He was the very first "meeter and greeter" at the Junior high school evacuation center for me and he gladly showed me around his cardboard box. (pictured on top). His caretaker was a densely clad young man in his mid thirties. I met him at 6.30am before people were 'supposed' to be up and when the temperatures were still attempting to freeze the words leaving the mouths of speakers by clouding them in wisps of vapour. He was just checking that Ryu had made it through the overnight low temperatures and was feeding him his meagre breakfast. He was the very first owner on the pet scene (by a long shot) that day. The volunteers approached enthusiastically looking for some good to do but Ryu's guardian refused help on all levels, even to change out his dog's cardboard box for a proper kennel. Hmmmmm, head scratching and doushiyoh doushiyoh? (What to do? what to do?) Our naive expectations of everyone who (clearly) needed help (by our standards), actually wanting help was a bubble bursting experience. Putting my basic communicative Japanese to the test I talked to the guardian about Ryu's uncanny likeness to the cell phone dog. Yes, he admitted, Ryu got that a lot. but he didn't let it go to his ego:-) Ahhhhh good, a dog with a sound head on his shoulders. Gradually I came to the conclusion that Ryu actually shared his quirky personality with his person.
In most coastal towns where the tsunami hit there were warning sirens that went off, alerting citizens to the imminent danger. This man had heard them too. He told me he grabbed Ryu put him in the car and then went to get his parents. As politely as possible I asked were his parents ok. Once I received an affirmative answer I nudged him on the elbow and said "So you got Ryu first, are your parents still talking to you? " He almost bust a gut laughing, then sheepishly said they hadn't realised yet and made the gesture of "shhhhhhh" It was our secret. Swear you won't tell him I told you?:-)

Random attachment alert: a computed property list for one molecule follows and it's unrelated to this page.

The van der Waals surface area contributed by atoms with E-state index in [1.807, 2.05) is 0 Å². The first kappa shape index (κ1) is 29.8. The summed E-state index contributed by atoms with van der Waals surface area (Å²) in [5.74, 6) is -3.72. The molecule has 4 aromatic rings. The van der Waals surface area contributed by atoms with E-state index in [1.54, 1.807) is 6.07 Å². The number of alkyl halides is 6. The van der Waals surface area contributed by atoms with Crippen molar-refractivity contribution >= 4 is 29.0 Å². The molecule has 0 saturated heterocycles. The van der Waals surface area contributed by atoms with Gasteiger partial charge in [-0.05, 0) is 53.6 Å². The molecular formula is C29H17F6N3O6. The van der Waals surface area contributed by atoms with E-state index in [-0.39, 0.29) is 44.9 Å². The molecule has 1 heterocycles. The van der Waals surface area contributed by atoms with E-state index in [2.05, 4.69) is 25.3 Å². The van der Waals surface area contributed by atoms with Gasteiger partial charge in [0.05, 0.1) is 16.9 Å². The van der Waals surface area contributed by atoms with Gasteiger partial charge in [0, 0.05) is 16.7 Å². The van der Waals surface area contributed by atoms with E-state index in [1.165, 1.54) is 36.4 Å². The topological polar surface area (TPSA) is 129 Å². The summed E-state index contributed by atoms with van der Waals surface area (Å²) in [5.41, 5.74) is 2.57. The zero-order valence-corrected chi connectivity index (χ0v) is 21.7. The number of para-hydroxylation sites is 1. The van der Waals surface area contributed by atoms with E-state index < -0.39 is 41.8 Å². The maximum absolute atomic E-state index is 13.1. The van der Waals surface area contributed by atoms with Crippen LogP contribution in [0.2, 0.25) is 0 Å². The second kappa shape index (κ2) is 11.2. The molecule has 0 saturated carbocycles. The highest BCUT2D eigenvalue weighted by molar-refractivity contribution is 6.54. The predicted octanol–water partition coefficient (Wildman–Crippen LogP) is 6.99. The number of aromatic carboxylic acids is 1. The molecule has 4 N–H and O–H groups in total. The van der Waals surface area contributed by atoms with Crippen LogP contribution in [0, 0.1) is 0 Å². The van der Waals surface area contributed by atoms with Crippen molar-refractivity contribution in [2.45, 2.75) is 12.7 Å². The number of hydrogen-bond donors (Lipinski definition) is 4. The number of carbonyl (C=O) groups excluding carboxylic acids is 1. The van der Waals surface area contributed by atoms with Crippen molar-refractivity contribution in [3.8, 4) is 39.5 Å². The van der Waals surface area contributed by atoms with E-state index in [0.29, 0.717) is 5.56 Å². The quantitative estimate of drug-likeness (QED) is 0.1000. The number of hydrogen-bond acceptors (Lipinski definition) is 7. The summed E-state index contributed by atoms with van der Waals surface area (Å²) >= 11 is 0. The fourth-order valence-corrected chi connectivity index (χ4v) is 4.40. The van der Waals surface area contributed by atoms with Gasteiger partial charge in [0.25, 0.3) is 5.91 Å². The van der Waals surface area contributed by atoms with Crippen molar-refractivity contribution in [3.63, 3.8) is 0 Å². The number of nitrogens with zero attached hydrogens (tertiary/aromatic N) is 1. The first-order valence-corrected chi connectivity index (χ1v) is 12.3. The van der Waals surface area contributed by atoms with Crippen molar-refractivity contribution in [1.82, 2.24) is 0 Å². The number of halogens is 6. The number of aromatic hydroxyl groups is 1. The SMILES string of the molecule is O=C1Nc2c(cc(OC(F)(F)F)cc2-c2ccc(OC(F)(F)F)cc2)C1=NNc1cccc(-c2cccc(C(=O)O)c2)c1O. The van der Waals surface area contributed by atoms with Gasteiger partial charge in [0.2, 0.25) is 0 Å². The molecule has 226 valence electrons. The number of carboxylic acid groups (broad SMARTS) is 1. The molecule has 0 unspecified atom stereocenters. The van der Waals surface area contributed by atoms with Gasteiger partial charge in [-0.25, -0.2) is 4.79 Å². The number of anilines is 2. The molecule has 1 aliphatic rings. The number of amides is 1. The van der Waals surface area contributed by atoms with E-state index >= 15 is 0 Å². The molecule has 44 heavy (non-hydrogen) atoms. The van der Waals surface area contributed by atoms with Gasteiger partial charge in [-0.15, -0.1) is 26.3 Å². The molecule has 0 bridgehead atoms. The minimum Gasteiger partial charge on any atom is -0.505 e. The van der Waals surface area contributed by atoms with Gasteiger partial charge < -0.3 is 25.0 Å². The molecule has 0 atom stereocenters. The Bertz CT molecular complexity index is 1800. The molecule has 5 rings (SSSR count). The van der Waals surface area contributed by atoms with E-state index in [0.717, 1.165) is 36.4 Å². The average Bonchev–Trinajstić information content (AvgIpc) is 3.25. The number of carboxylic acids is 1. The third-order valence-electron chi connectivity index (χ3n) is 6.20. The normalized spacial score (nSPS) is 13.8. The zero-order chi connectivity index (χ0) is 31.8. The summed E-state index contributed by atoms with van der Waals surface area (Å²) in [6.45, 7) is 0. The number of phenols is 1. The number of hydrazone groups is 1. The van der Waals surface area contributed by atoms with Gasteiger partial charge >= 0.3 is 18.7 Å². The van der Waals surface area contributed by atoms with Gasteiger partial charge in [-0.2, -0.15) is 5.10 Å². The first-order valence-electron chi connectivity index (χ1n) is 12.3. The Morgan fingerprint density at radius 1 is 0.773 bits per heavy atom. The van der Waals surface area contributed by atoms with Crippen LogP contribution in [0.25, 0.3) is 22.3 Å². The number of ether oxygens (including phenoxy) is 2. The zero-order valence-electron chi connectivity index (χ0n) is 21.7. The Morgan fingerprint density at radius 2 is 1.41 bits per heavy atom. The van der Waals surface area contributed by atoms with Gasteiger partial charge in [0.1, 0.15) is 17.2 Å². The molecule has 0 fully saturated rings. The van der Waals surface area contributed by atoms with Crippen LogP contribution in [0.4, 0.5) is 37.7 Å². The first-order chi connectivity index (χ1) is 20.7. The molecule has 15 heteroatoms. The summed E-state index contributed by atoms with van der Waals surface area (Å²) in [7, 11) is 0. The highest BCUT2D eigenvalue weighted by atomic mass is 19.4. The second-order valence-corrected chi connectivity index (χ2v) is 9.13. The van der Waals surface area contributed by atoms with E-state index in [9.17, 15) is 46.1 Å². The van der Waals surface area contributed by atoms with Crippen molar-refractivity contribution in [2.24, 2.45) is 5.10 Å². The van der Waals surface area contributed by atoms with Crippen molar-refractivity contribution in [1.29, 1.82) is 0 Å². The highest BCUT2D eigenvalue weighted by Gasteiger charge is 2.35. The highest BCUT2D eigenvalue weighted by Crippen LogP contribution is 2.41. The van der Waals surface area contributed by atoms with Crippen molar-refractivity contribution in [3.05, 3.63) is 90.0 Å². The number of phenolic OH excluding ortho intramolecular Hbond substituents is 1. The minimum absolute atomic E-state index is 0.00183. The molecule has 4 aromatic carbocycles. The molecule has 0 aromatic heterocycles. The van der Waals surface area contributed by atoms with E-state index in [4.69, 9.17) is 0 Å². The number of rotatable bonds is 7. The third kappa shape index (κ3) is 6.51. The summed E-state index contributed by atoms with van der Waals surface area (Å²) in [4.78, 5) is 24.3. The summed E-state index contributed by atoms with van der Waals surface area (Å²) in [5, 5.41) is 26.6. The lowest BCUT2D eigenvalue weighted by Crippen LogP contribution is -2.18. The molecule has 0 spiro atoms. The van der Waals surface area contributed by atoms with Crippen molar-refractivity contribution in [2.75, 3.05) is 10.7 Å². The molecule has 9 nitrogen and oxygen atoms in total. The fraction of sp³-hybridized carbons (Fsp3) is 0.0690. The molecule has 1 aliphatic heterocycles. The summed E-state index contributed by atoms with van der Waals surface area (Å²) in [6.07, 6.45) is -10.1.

Later in the day I saw Ryu had moved house to a newer more densely padded soft sided carrier case. I'm glad the owner accepted help. That is what we were there for and will continue to be as long as there are animals in need.What we as enthusiastic volunteers have to take from this experience is not "Yes, yes yes, we were right all along" but rather a lesson in communication. Build bonds, become another PERSON to the recipient not just a "swoop- in-giver". Even though he refused help outright at the start, eventually he accepted a bag of food and a new kennel for Ryu-chan. We are thrilled at the outcome, we only hope we tread softly enough over his pride that he is too.